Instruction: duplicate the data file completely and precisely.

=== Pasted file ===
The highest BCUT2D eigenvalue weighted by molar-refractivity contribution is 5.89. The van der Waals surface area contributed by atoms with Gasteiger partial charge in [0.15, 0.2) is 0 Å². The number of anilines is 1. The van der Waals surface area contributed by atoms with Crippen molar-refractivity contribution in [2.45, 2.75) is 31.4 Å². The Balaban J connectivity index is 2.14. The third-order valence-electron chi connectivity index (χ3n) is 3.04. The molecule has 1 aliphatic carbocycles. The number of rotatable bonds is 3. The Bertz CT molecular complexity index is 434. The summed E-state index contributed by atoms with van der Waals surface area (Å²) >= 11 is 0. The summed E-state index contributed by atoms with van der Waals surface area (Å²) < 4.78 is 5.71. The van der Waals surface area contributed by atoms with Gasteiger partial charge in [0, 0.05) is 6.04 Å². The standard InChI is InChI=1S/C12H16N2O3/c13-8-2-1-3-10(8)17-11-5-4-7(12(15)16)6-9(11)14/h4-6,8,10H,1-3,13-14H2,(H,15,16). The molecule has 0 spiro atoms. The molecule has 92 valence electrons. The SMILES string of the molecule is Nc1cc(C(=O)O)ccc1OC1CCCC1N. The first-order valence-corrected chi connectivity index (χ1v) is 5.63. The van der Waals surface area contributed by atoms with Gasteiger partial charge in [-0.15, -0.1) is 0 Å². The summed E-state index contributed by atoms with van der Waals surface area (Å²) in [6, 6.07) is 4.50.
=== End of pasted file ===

The highest BCUT2D eigenvalue weighted by molar-refractivity contribution is 5.89. The van der Waals surface area contributed by atoms with Gasteiger partial charge in [0.15, 0.2) is 0 Å². The number of anilines is 1. The van der Waals surface area contributed by atoms with Crippen molar-refractivity contribution in [2.45, 2.75) is 31.4 Å². The Balaban J connectivity index is 2.14. The third-order valence-electron chi connectivity index (χ3n) is 3.04. The molecule has 1 aliphatic carbocycles. The number of rotatable bonds is 3. The Bertz CT molecular complexity index is 434. The summed E-state index contributed by atoms with van der Waals surface area (Å²) >= 11 is 0. The summed E-state index contributed by atoms with van der Waals surface area (Å²) < 4.78 is 5.71. The van der Waals surface area contributed by atoms with Gasteiger partial charge in [0, 0.05) is 6.04 Å². The standard InChI is InChI=1S/C12H16N2O3/c13-8-2-1-3-10(8)17-11-5-4-7(12(15)16)6-9(11)14/h4-6,8,10H,1-3,13-14H2,(H,15,16). The molecule has 0 spiro atoms. The molecule has 92 valence electrons. The SMILES string of the molecule is Nc1cc(C(=O)O)ccc1OC1CCCC1N. The first-order valence-corrected chi connectivity index (χ1v) is 5.63. The van der Waals surface area contributed by atoms with Gasteiger partial charge in [-0.15, -0.1) is 0 Å². The summed E-state index contributed by atoms with van der Waals surface area (Å²) in [6, 6.07) is 4.50.